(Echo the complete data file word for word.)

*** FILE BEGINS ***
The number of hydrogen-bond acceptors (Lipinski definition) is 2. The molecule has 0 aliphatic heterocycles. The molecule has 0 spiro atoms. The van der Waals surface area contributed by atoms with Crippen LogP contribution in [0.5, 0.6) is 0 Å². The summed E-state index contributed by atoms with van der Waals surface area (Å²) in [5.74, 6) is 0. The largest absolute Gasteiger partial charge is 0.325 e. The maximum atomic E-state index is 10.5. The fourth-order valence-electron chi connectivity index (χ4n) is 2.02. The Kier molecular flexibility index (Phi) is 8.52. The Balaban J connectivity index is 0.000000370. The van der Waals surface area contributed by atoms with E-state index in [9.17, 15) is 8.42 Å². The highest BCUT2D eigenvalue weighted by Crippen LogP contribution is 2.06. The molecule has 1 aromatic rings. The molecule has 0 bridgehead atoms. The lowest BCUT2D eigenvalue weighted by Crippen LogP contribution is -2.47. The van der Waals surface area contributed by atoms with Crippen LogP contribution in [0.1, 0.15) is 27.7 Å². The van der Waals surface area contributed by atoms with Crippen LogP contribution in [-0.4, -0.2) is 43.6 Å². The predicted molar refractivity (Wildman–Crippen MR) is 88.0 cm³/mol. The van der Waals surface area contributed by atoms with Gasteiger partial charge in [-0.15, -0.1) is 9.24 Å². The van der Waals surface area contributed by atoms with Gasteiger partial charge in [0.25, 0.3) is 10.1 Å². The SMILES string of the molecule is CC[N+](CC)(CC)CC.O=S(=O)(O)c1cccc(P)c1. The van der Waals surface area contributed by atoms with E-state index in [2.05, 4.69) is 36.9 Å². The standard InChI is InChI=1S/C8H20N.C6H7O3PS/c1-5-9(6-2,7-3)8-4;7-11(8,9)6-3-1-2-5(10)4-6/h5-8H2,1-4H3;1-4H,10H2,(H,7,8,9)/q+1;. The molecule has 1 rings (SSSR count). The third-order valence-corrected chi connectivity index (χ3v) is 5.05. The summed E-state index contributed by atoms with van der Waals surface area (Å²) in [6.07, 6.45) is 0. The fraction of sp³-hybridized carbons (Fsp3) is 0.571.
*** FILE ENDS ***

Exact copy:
The number of hydrogen-bond acceptors (Lipinski definition) is 2. The molecule has 0 aliphatic heterocycles. The molecule has 0 spiro atoms. The van der Waals surface area contributed by atoms with Crippen LogP contribution in [0.5, 0.6) is 0 Å². The summed E-state index contributed by atoms with van der Waals surface area (Å²) in [5.74, 6) is 0. The largest absolute Gasteiger partial charge is 0.325 e. The maximum atomic E-state index is 10.5. The fourth-order valence-electron chi connectivity index (χ4n) is 2.02. The Kier molecular flexibility index (Phi) is 8.52. The Balaban J connectivity index is 0.000000370. The van der Waals surface area contributed by atoms with E-state index in [9.17, 15) is 8.42 Å². The highest BCUT2D eigenvalue weighted by Crippen LogP contribution is 2.06. The molecule has 1 aromatic rings. The molecule has 0 bridgehead atoms. The lowest BCUT2D eigenvalue weighted by Crippen LogP contribution is -2.47. The van der Waals surface area contributed by atoms with Crippen LogP contribution in [0.1, 0.15) is 27.7 Å². The van der Waals surface area contributed by atoms with Crippen LogP contribution in [-0.4, -0.2) is 43.6 Å². The predicted molar refractivity (Wildman–Crippen MR) is 88.0 cm³/mol. The van der Waals surface area contributed by atoms with Gasteiger partial charge in [-0.15, -0.1) is 9.24 Å². The van der Waals surface area contributed by atoms with Gasteiger partial charge in [0.25, 0.3) is 10.1 Å². The SMILES string of the molecule is CC[N+](CC)(CC)CC.O=S(=O)(O)c1cccc(P)c1. The van der Waals surface area contributed by atoms with E-state index in [2.05, 4.69) is 36.9 Å². The standard InChI is InChI=1S/C8H20N.C6H7O3PS/c1-5-9(6-2,7-3)8-4;7-11(8,9)6-3-1-2-5(10)4-6/h5-8H2,1-4H3;1-4H,10H2,(H,7,8,9)/q+1;. The molecule has 1 rings (SSSR count). The third-order valence-corrected chi connectivity index (χ3v) is 5.05. The summed E-state index contributed by atoms with van der Waals surface area (Å²) in [6.07, 6.45) is 0. The fraction of sp³-hybridized carbons (Fsp3) is 0.571.